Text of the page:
Rocky Mountain Spotted Fever (RMSF) in Children
What is Rocky Mountain spotted fever?
Rocky Mountain spotted fever (RMSF) is a bacterial infection spread by the bite of
an infected tick. It usually occurs from April until September, but it can occur anytime
during the year where weather is warm. The mid-Atlantic and southeastern states are
most affected. The disease is spread to humans through a bite from an infected tick;
it is not spread from one person to another.
In the U.S., the American dog tick, the Rocky Mountain wood tick, and the brown dog
tick, have been identified as the ticks that transmit the RMSF bacteria.
What are the symptoms of Rocky Mountain spotted fever?
These are the most common symptoms of RMSF:
RMSF is a serious illness that should be treated as soon as possible. Death has occurred
in untreated cases of RMSF.
The symptoms of RMSF may look like other conditions or medical problems. Always see
your child's healthcare provider for a diagnosis.
How is RMSF diagnosed?
Your healthcare provider can diagnose Rocky Mountain spotted fever based on your symptoms
and history of a tick bite. The appearance and characteristics of the rash are important,
if your child gets one. Skin biopsy samples and lab tests are usually done to rule
out other conditions and confirm the diagnosis.
What is the treatment for Rocky Mountain spotted fever?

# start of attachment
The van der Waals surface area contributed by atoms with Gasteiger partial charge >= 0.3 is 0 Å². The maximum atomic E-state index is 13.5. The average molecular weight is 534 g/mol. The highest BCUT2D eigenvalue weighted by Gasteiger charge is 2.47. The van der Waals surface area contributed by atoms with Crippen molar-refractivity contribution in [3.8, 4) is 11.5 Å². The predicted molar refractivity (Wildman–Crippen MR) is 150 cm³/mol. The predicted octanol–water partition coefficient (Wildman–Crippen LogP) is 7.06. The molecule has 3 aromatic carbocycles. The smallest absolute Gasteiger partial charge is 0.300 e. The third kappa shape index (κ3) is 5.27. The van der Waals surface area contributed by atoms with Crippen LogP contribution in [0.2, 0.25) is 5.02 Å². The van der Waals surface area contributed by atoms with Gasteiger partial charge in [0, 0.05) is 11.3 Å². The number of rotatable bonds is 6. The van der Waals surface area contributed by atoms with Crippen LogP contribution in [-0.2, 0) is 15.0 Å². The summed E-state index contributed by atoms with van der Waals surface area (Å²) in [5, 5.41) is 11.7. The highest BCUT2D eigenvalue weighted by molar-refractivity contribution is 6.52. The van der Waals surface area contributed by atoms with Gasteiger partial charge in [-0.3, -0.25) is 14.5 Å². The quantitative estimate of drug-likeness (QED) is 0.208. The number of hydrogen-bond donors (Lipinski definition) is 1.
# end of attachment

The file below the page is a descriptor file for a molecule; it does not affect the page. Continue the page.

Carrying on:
Treatment may include antibiotics and treating the symptoms. Doxycycline is the antibiotic
of choice, and it will be continued for several days after the fever goes away. Doxycycline
is in the tetracycline drug family, and these drugs are usually not given to children
under the age of 8 because of the risk of staining the permanent teeth. However, in
the case of suspected RMSF, it is more important to treat the illness.
How can Rocky Mountain spotted fever be prevented?
Once a child has RMSF, he or she cannot be reinfected. Some general guidelines for
preventing RMSF include the following:
Since ticks cannot bite through clothing; dress your child and family in:
Light-colored clothing so that ticks can be easily seen
Long-sleeved shirts tucked into pants
Socks and closed-toe shoes
Long pants with legs tucked into socks
Check your family often for ticks, including:
All parts of the body that bend: behind the knees, between fingers and toes, underarms,
Other areas where ticks are commonly found: belly button, in and behind the ears,
neck, hairline, and top of the head
Areas of pressure points, including:
Where underwear elastic touches the skin
Where bands from pants or skirts touch the skin
Anywhere else where clothing presses on the skin
All other areas of the body and hair, and run fingers gently over skin. Run a fine-toothed
comb through your child's hair to check for ticks.
Other helpful measures include:
When possible, walk on cleared paths and pavement through wooded areas and fields.
Shower after all outdoor activities are over for the day. It may take up to 4 to 6
hours for ticks to attach firmly to skin. Showering may help remove any loose ticks.
Use insect repellents safely:
Products that contain DEET are tick repellents, but may not kill the tick and are
not 100% effective. Use a children's insect repellent (20% to 30% DEET). The current recommendations
from the American Academy of Pediatrics and the CDC for children older than 2 months
of age are to use 10% to 30% DEET. Products that contain DEET should not be used on
infants less than 2 months of age. Do not apply insect repellants around your child's
mouth, nose, or eyes, or over cuts or open sores.
Treat clothing with small amounts of a product that contains permethrin, which is
known to kill ticks on contact. Do not use permethrin on the skin.
Check pets for ticks and treat as needed.